Plain Language Communication

A young woman with long curly hair has her hands to her face and looks stressed. It’s assumed that by the time students leave school they can read and write. However, even with remedial work, some students will leave school without a working level of these skills. More than 40% of Australians do not have the literacy skills for everyday living. Included in this group are people with English as a second language. This is why plain language communication is important – and good for everyone. It is a universal design approach to communication.

Governments now are producing Easy Read documents as adjuncts to their main documents. But other fields of endeavour are not catching up. In particular, academic writing has always been exclusive to those who can read at this level. The bottom line is, if you want your document and information read by as many people as possible, write in plain language. Alternatively, provide a plain language summary. But this is another skillset.

A short study on teaching plain language gives an example of how to go about the task. It is based on health and exercise information. Presented in a poster format, the paper explains how the study was done. The example of writing a participant consent form illustrates the task. After several iterations they reached 8th grade (US grading) reading level. The example is shown in the poster presentation. There is also a link to an explanatory video.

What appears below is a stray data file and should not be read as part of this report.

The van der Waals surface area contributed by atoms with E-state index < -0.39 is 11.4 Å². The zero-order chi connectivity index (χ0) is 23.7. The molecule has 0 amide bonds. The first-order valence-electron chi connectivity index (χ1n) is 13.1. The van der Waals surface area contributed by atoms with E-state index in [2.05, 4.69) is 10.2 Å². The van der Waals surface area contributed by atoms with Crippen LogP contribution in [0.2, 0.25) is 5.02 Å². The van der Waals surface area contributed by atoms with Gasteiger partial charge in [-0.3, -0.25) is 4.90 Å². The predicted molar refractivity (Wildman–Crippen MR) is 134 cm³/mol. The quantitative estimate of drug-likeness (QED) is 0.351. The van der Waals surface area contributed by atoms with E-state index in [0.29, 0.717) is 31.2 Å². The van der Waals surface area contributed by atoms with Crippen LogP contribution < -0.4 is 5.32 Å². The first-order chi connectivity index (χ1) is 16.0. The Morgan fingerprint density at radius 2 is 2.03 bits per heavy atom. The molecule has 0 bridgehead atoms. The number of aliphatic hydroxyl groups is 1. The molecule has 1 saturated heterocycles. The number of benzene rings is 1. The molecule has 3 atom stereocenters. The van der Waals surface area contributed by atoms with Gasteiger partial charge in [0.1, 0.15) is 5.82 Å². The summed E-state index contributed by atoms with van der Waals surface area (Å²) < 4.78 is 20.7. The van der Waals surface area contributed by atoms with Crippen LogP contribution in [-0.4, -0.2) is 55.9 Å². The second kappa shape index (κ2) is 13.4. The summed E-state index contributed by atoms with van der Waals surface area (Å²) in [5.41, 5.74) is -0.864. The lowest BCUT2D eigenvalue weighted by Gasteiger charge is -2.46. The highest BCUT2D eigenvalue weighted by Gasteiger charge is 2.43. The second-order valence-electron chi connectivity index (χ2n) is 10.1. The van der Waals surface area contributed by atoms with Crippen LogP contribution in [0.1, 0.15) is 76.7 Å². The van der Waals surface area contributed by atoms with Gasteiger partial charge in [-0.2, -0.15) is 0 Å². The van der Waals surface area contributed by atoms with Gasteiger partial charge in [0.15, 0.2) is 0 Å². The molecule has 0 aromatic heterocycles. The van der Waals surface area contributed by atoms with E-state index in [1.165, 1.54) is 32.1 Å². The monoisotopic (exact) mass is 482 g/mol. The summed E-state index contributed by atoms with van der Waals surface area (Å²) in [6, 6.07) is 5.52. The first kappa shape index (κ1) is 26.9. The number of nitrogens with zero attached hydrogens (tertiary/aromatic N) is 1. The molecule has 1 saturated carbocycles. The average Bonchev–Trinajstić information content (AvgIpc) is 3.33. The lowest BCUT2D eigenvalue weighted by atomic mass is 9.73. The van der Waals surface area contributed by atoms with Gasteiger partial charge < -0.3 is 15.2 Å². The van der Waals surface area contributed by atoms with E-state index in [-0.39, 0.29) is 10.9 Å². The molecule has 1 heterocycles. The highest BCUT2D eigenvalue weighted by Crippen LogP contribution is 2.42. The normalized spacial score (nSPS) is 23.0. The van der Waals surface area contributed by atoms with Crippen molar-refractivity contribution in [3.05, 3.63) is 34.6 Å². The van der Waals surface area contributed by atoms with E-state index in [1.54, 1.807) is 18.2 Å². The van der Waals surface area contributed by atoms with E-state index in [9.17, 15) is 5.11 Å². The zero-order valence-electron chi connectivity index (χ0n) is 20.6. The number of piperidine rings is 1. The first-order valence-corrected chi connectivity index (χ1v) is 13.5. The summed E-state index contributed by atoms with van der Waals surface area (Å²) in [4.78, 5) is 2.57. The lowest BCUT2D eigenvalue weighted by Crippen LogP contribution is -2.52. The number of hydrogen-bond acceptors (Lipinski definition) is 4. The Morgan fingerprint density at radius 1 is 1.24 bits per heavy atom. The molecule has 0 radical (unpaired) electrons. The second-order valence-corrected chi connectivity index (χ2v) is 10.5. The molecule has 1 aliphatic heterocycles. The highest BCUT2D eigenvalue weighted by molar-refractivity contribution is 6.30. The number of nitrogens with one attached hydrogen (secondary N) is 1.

The title of the poster is, “Are Kinesiologists Ready to Communicate? Merits of a Practicum Course on Plain Language Communication”. There are links to the authors other work on the topic.  

Black and white logo for easy read, has a tick and a open bookWe are seeing more accessible formats for people who are blind/low vision and Deaf/hard of hearing. So, we need plain language and Easy Read too. 

Cathy Basterfield presented a paper on this topic at UD2021, and also see a previous post on plain language. 

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